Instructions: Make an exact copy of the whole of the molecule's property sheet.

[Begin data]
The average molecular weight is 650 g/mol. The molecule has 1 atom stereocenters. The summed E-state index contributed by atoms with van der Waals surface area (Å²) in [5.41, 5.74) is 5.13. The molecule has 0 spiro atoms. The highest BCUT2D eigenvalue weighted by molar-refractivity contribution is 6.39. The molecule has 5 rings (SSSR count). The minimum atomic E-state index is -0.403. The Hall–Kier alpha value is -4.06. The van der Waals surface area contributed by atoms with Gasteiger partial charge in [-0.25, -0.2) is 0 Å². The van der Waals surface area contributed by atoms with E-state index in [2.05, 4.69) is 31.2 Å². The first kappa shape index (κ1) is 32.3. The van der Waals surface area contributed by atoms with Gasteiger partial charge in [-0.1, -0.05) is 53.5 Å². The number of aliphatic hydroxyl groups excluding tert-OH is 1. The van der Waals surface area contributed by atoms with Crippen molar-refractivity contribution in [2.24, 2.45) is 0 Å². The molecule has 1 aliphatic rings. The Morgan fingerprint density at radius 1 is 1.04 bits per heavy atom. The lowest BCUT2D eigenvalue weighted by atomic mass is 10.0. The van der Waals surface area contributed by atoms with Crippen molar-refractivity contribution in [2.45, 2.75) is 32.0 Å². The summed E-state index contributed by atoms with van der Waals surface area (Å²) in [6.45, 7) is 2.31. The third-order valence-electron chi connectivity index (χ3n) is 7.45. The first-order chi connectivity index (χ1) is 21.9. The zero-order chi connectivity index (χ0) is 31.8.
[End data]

The average molecular weight is 650 g/mol. The molecule has 1 atom stereocenters. The summed E-state index contributed by atoms with van der Waals surface area (Å²) in [5.41, 5.74) is 5.13. The molecule has 0 spiro atoms. The highest BCUT2D eigenvalue weighted by molar-refractivity contribution is 6.39. The molecule has 5 rings (SSSR count). The minimum atomic E-state index is -0.403. The Hall–Kier alpha value is -4.06. The van der Waals surface area contributed by atoms with Gasteiger partial charge in [-0.25, -0.2) is 0 Å². The van der Waals surface area contributed by atoms with E-state index in [2.05, 4.69) is 31.2 Å². The first kappa shape index (κ1) is 32.3. The van der Waals surface area contributed by atoms with Gasteiger partial charge in [-0.1, -0.05) is 53.5 Å². The number of aliphatic hydroxyl groups excluding tert-OH is 1. The van der Waals surface area contributed by atoms with Crippen molar-refractivity contribution in [2.24, 2.45) is 0 Å². The molecule has 1 aliphatic rings. The Morgan fingerprint density at radius 1 is 1.04 bits per heavy atom. The lowest BCUT2D eigenvalue weighted by atomic mass is 10.0. The van der Waals surface area contributed by atoms with Crippen molar-refractivity contribution in [2.45, 2.75) is 32.0 Å². The summed E-state index contributed by atoms with van der Waals surface area (Å²) in [6.45, 7) is 2.31. The third-order valence-electron chi connectivity index (χ3n) is 7.45. The first-order chi connectivity index (χ1) is 21.9. The zero-order chi connectivity index (χ0) is 31.8.